<img src="https://d5nxst8fruw4z.cloudfront.net/atrk.gif?account=iA1Pi1a8Dy00ym" style="display:none" height="1" width="1" alt="" />
Skip Navigation
You are viewing an older version of this Concept. Go to the latest version.

Diseases of the Nervous System

Introduces encephalitis, meningitis, Reye's Syndrome, and other nervous system diseases.

Atoms Practice
Estimated1 minsto complete
Practice Diseases of the Nervous System
Estimated1 minsto complete
Practice Now
Killer Proteins
teacher Contributed

Killer Proteins

Chemical structure of a human prion protein molecule (hPrP), which is associated with transmissible spongiform encephalopathies, including Creutzfeldt-Jacob Disease.


Prion Diseases

Student Exploration

Little prions can cause some big problems

The ability to replicate or reproduce yourself is one of the key characteristics biologists use to define life. Of course, defining life is not a simple thing, and there is more to the definition than just reproduction. That's why scientists go back and forth on whether or not viruses are alive. But did you know there are molecules even smaller than viruses that reproduce themselves? Well, there are; they're called prions and scientists are still working to understand what they are and how they cause disease.

Now that you know something about prions find out about some of the diseases they can cause. In this video, you will hear Dr. Geschwind refer to CJD, CJD refers to Creutzfeldt–Jakob disease.

You can go to this site to find out more about how prions were discovered and what researchers have found about them.

While evidence is increasing to support the idea that prions cause disease, not all scientists are comfortable with the idea of a protein self-replicating or causing disease by itself. The whole idea necessitates a rethinking of disease theory. You can go to this link to find out some of the objections researchers have raised to the prion disease model.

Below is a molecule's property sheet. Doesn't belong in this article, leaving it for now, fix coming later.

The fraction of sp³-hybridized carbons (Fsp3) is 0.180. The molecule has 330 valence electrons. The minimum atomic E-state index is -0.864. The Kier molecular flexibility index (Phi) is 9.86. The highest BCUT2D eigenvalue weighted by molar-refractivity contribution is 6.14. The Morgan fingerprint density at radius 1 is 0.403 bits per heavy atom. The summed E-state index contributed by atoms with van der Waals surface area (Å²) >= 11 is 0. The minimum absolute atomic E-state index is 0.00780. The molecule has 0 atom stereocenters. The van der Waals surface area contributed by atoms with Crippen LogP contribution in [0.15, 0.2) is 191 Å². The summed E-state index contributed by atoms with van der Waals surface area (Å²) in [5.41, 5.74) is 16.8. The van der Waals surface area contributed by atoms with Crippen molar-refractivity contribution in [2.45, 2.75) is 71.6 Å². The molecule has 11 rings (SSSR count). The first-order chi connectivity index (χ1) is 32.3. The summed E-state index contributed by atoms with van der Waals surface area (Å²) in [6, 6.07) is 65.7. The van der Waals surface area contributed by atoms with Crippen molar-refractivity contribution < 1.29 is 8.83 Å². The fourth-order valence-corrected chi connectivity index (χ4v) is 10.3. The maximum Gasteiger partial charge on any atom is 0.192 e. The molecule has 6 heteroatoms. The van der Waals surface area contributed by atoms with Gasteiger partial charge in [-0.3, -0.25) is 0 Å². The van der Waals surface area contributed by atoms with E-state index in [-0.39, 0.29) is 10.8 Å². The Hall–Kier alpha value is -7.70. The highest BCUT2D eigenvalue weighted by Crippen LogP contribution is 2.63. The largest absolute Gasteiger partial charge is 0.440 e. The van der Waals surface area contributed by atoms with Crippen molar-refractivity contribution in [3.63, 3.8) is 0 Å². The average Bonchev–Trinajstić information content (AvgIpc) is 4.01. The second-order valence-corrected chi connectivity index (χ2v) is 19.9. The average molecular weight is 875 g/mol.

Extension Investigation

Use the resources below to answer the following questions:

  1. How do prions differ from prion proteins? Where in the body do prion proteins occur in the highest concentrations? Do you think this relationship may provide a clue to the role of prion proteins in the body?
  2. How do prions interact with prion proteins? What effect does this have on infected organisms?
  3. What do researchers believe the role of prion proteins in the body may be?
  4. Can people contract "Mad Cow Disease"? Why or why not?
  5. How easy is it to acquire a prion disease from eating an infected animal? Explain this situation as fully as you can.
  6. What is the oldest recorded prion disease? Where did it occur?

Resources Cited

Image Attributions

Explore More

Sign in to explore more, including practice questions and solutions for Characteristics of Life.
Please wait...
Please wait...

Original text